Proceeds will benefit the London Kid's Company, one of her favoured charities now that she's a parent to Apple and Moses, her children with Coldplay singer Chris Martin.

And in her spare time, the 36-year-old offers lifestyle advice via her website and is writing a cook book. And, because she clearly has no need for sleep, Gwyneth was also planning to launch a chain of gyms with her personal trainer Tracy Anderson until the economic downturn reduced the disposable incomes of her target fitness fans.



Shattering Glass Ceilings

ABC Managing Director Mark Scott has appointed two women to a couple of the organisation's most senior roles. And both are over 40!

Is it possible that two highly experienced women in the media have been promoted to roles they have been working most of their career toward? Juggling partners and children, both are mothers of three, it has been suggested that their 'multi-tasking' skills will stand them in good stead. No doubt they are extraordinarily talented too.

Kate Torney becomes director of news next month and Kate Dundas took up her new post as director of radio yesterday.

Ideal role models for young women entering the media today.



Thursday, March 26, 2009

Feeding Fashion

Her younger brother is called Pierce, it's also her middle name and her grandmother's maiden name. Lauren Bush insists that's why she's chosen Lauren Pierce for her fashion label, rather than her more famous moniker.

Niece to George W Bush (her dad is his brother Neil), this model and activist-turned-designer makes clothes that do more than look good. The debut collection for Spring/Summer '09 features unique pieces made from sustainable textiles, hand-dyed by women in the Democratic Republic of Congo. Ten percent of profits will go directly to Women for Women International, a not-for-profit organisation helping women in post-conflict zones.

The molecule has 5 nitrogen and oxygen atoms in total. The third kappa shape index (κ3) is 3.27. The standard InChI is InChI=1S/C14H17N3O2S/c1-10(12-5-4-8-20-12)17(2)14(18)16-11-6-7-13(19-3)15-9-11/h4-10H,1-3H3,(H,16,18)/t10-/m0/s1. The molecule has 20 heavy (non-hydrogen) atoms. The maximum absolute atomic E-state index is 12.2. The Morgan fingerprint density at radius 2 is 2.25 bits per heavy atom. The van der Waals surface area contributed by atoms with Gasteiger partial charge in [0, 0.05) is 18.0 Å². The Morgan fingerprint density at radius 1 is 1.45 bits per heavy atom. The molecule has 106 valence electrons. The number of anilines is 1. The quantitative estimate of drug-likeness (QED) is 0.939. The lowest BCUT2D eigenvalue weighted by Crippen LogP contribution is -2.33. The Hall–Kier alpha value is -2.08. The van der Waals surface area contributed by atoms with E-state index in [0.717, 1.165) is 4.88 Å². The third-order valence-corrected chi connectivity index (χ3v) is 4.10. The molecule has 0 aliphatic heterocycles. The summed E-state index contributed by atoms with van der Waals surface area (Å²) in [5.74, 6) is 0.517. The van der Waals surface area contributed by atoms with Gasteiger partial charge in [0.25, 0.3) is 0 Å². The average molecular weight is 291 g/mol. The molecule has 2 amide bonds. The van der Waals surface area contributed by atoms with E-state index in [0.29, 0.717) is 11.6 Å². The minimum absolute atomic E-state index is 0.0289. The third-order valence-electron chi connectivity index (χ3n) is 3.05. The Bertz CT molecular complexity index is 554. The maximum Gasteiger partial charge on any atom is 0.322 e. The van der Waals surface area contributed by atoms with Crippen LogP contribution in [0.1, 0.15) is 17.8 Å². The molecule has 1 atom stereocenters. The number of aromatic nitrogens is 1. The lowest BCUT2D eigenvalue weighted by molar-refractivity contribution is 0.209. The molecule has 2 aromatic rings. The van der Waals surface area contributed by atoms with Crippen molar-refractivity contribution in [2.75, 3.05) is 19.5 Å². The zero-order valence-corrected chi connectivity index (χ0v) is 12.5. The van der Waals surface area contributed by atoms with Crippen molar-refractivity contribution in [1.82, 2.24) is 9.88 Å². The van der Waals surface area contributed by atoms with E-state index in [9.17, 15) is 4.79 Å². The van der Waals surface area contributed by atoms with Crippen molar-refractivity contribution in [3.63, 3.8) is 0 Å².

An honorary spokesperson for the United Nations' World Food Program, Lauren was the driving force behind the UN's launch of the FEED bag, sales of which benefit children in developing countries.


Visit to see how you can get involved.


House OR Work?

While we're getting hung up on who does more housework - men or women (the answer is as obvious as the fact that this old chestnut will get dredged up every five years), spare a thought for the women of America who are being forced to do more than their fair share.

My definition of housework is: anything that involves planning, directing and executing in the home. And that involves children if you have them.

Proof that the economic crisis couldn't possibly get any worse, the wives of the former big-earners are apparently being told to give up their jobs to care for the children because nannies are no longer an affordable necessity. Nannies are the new disposable luxury and they are being dumped in the wealthier parts of America as homes previously dripping in liquid assets are now running dry.